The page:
On the Mountaintop

By Linda Tancs

What’s your favorite mountaintop view? One of my favorites is the view of Jackson Hole, Wyoming, from Snow Mountain. It’s no wonder that the Bible speaks of going up mountains. After all, what do you see from the mountaintop? Everything. It changes your perspective.

Mountains bring to mind Psalm 104:8—the mountains rose and the valley sank. From the mountaintop, everything seems so small.

View your life as from a mountaintop. When your perspective gets larger, your problems get smaller—worries, anxieties, offenses, you name it. They sink.

Climb every mountain, as an old song says. The view is so worth it.

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As part of FOOT FORWARD MINISTRIES, Go Forward in Faith represents faith-based meditations for personal and professional growth. Learn more at goforwardinfaith.com. Follow us on Twitter @moveonfaith and join the Facebook group @goforwardinfaith.

 

It’s Elementary

By Linda Tancs

“Elementarymy dear Watson” is a phrase often attributed to Sherlock Holmes, the English detective created by the novelist Sir Arthur Conan Doyle. Holmes supposedly says this to his companion Dr. Watson when explaining his reasoning in solving a crime.

God’s law is likewise elementary, as distilled by Jesus during His ministry (Matthew 22:36-40). He intended it to be simple. We complicate it through our own actions. What He had to say about how we should live our lives could be summed up in a few phrases: love others and give of yourself to them, especially the less fortunate (Galatians 6:2); be non-violent (Proverbs 3:31); be honest (Proverbs 12:22); be forgiving (Mark 11:25); and be humble (Luke 14:11).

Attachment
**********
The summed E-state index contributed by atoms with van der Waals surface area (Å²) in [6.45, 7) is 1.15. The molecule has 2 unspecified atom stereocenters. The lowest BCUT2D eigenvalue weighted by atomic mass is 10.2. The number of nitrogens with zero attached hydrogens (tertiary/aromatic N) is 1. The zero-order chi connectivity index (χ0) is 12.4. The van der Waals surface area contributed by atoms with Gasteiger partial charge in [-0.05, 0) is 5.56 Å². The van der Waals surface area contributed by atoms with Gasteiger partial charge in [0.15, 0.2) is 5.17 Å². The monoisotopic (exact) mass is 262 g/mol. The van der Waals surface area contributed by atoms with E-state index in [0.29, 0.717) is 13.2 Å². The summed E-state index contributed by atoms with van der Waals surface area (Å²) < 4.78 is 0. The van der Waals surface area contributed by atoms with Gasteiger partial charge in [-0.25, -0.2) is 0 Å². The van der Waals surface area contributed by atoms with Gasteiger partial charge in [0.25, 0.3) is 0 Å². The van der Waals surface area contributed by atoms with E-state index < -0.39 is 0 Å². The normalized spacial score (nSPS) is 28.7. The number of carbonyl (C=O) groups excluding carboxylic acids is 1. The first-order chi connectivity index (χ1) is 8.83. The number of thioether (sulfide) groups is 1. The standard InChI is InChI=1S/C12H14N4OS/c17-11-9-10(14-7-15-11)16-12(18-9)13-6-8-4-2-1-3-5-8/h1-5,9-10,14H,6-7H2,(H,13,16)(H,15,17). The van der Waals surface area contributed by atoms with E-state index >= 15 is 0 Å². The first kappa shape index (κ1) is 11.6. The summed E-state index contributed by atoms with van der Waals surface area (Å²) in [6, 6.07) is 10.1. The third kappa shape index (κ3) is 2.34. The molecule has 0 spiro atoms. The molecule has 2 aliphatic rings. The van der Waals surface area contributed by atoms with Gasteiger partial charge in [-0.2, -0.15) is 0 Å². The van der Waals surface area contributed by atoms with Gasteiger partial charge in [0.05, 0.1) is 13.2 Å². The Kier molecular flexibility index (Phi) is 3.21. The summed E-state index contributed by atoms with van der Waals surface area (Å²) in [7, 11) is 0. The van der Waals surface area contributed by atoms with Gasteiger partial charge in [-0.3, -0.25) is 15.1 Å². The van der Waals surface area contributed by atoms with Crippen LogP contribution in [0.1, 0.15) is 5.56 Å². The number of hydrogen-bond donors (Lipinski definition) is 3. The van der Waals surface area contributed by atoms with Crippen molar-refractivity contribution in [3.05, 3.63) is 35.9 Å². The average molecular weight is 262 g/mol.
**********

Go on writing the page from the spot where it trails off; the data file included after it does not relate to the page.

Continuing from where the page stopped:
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As part of FOOT FORWARD MINISTRIES, Go Forward in Faith represents faith-based meditations for personal and professional growth. Learn more at goforwardinfaith.com. Follow us on Twitter @moveonfaith and join the Facebook group @goforwardinfaith.

Mind the Gap

By Linda Tancs

The British use the expression “mind the gap” to call attention to gaps at train station platforms—that abyss bridging where you are from where you want to be. The gap is a good metaphor for life transitions, where your “now” is not where you ultimately want to remain.

Sound familiar? Sometimes we sidestep life’s gaps—it’s too hard, too lonely, too uncertain. We stay stuck in the “now” but then try to avoid even that by reminiscing about the “good old days” (Ecclesiastes 7:10).